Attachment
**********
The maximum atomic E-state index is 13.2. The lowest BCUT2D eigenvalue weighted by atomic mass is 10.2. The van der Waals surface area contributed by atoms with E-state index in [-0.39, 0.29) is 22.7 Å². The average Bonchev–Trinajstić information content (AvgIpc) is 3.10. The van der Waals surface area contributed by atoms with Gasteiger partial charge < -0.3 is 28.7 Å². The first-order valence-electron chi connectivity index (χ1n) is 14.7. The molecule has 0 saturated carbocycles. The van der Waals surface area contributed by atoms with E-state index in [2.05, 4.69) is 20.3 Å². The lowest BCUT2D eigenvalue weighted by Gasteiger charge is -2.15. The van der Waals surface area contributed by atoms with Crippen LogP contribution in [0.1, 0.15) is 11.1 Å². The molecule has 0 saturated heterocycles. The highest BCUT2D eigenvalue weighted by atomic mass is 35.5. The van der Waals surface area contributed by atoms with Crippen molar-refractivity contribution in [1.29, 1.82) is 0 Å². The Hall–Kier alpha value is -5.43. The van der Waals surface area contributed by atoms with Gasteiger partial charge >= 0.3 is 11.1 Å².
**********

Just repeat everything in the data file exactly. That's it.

The maximum atomic E-state index is 13.2. The lowest BCUT2D eigenvalue weighted by atomic mass is 10.2. The van der Waals surface area contributed by atoms with E-state index in [-0.39, 0.29) is 22.7 Å². The average Bonchev–Trinajstić information content (AvgIpc) is 3.10. The van der Waals surface area contributed by atoms with Gasteiger partial charge < -0.3 is 28.7 Å². The first-order valence-electron chi connectivity index (χ1n) is 14.7. The molecule has 0 saturated carbocycles. The van der Waals surface area contributed by atoms with E-state index in [2.05, 4.69) is 20.3 Å². The lowest BCUT2D eigenvalue weighted by Gasteiger charge is -2.15. The van der Waals surface area contributed by atoms with Crippen LogP contribution in [0.1, 0.15) is 11.1 Å². The molecule has 0 saturated heterocycles. The highest BCUT2D eigenvalue weighted by atomic mass is 35.5. The van der Waals surface area contributed by atoms with Crippen molar-refractivity contribution in [1.29, 1.82) is 0 Å². The Hall–Kier alpha value is -5.43. The van der Waals surface area contributed by atoms with Gasteiger partial charge >= 0.3 is 11.1 Å².